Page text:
1982 - R - 105 Mins.
|Director: Ron Howard
|Producer: Brian Grazer
|Written By: Babaloo Mandel and Lowell Ganz
|Starring: Henry Winkler, Michael Keaton, Shelley Long, Gina Hecht, Joe Spinell
|Review by: John Ulmer
Thanks to a hysterical debut performance by a young Michael Keaton and a likable (albeit unimpressive) Henry Winkler, "Night Shift" is an amiable enough comedy that provides a good dose of entertainment and humor in all the right places.
It stars Winkler as a shy morgue attendant who is grudgingly put on night shift duty -- only to find out that his new partner Bill (Keaton) is a loudmouthed, obnoxious, fast-talking city kid with no desire to work at all. During the long nights, Bill rents out the morgue’s “limo” as a transportation service. (“These guys paid me four hundred dollars to drive them from the airport to the UN!”) Bill is oblivious to failure and knows no humiliation. He carries around a tape recorder so that he can capture his brilliant ideas the moment they enter his brain. One of his more unique imaginings is the concept of feeding mayonnaise to tuna ahead of time, so that people don’t have to mix their own tuna fish salads.
Winkler is given top billing and the film primarily focuses on his character’s plight, however it is Keaton who lights up the screen and really makes "Night Shift" such an infectious experience. During the moments when he is off-screen, Night Shift feels bogged down and unrealistic – with an unnecessary subplot involving a prostitute (Shelley Long) and her romantic ventures with Winkler.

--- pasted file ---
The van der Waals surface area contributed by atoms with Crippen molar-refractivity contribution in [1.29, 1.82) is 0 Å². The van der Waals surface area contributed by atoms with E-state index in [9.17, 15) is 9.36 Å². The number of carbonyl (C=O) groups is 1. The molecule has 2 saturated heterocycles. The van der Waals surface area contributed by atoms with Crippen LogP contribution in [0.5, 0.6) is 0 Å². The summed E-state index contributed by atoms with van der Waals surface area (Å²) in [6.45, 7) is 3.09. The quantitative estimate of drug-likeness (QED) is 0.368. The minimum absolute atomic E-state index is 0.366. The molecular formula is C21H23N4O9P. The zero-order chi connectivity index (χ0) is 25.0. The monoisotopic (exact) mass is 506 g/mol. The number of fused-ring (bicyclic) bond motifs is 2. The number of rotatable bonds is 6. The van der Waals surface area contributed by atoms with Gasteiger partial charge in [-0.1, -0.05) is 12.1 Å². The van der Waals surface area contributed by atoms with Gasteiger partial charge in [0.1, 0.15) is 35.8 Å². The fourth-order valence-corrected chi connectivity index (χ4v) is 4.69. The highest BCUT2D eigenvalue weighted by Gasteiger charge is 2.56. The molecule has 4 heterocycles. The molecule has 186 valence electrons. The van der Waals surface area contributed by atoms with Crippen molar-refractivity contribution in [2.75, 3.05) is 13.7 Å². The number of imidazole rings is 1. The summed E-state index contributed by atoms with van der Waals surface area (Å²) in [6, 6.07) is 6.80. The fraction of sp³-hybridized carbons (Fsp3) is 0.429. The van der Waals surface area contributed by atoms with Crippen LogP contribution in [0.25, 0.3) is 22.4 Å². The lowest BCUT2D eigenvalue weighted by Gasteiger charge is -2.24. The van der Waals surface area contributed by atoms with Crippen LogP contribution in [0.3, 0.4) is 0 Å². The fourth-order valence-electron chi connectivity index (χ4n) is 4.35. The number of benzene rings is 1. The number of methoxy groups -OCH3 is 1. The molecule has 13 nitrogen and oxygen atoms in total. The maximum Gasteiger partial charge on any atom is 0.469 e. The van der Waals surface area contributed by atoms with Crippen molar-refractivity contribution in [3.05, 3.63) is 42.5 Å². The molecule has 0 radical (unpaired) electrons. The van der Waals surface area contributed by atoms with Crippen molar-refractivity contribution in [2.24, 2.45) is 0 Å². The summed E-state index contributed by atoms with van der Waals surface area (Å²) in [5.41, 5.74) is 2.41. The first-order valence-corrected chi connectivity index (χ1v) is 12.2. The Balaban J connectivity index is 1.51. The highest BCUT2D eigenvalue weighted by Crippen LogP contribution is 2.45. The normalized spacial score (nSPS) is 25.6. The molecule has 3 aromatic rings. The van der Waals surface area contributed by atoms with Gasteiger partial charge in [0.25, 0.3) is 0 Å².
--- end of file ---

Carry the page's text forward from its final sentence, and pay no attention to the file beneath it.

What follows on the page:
This does, however, open up a plot opportunity for the film: When her pimp is killed, Winkler and Keaton decide to become local “managers,” operating out of the morgue and taking a mere ten percent of profits versus the standard eighty. It’s a sort of darker version of Risky Business – and somehow the movie seemed a lot funnier, and also seemed to work a whole lot better, before it settled down into a plot. Admittedly the brothel aspect of the film leaves itself open to a few clever satirical moments (such as the “business” side of prostitution and Keaton’s charismatic chalkboard speech to the girls which plays like a coach lecturing a football team) but overall it runs out of steam long before it should.
This was Ron Howard’s first true attempt at making a movie, and it shows – the direction is awkward and not very distinct. It could be mistaken for any other "Police Academy"-era slapstick comedy on first inspection. And the movie – written by Lowell Ganz and Babaloo Mandel – does seem to head towards "National Lampoon"/"SNL"-type humor a few times; most commonly when the film starts focusing on Winkler and his home life.
But as mentioned above, the comedy works best when it’s focusing on the relationship between Keaton and Winkler and not on the other stuff that it’s actually supposed to be about. Had some of the unnecessary “filler” been cut, the mandatory romance shortened, the unrealistic moments altogether scrapped and the scenes inside the morgue lengthened, "Night Shift" would be a really great comedy.
As it is, the movie works well as a crowd-pleaser – if you’re not expecting anything great you’ll be pleasantly surprised, and likely walk away with a higher opinion of the film than you ever imagined you would. It’s got a handful of really funny jokes and keeps the viewer’s interest, which is really all that should be expected from such a motion picture in the first place. A handful of comedies from the '80s seemed to slip under the radar, and this is one that - at the least - is fun to watch.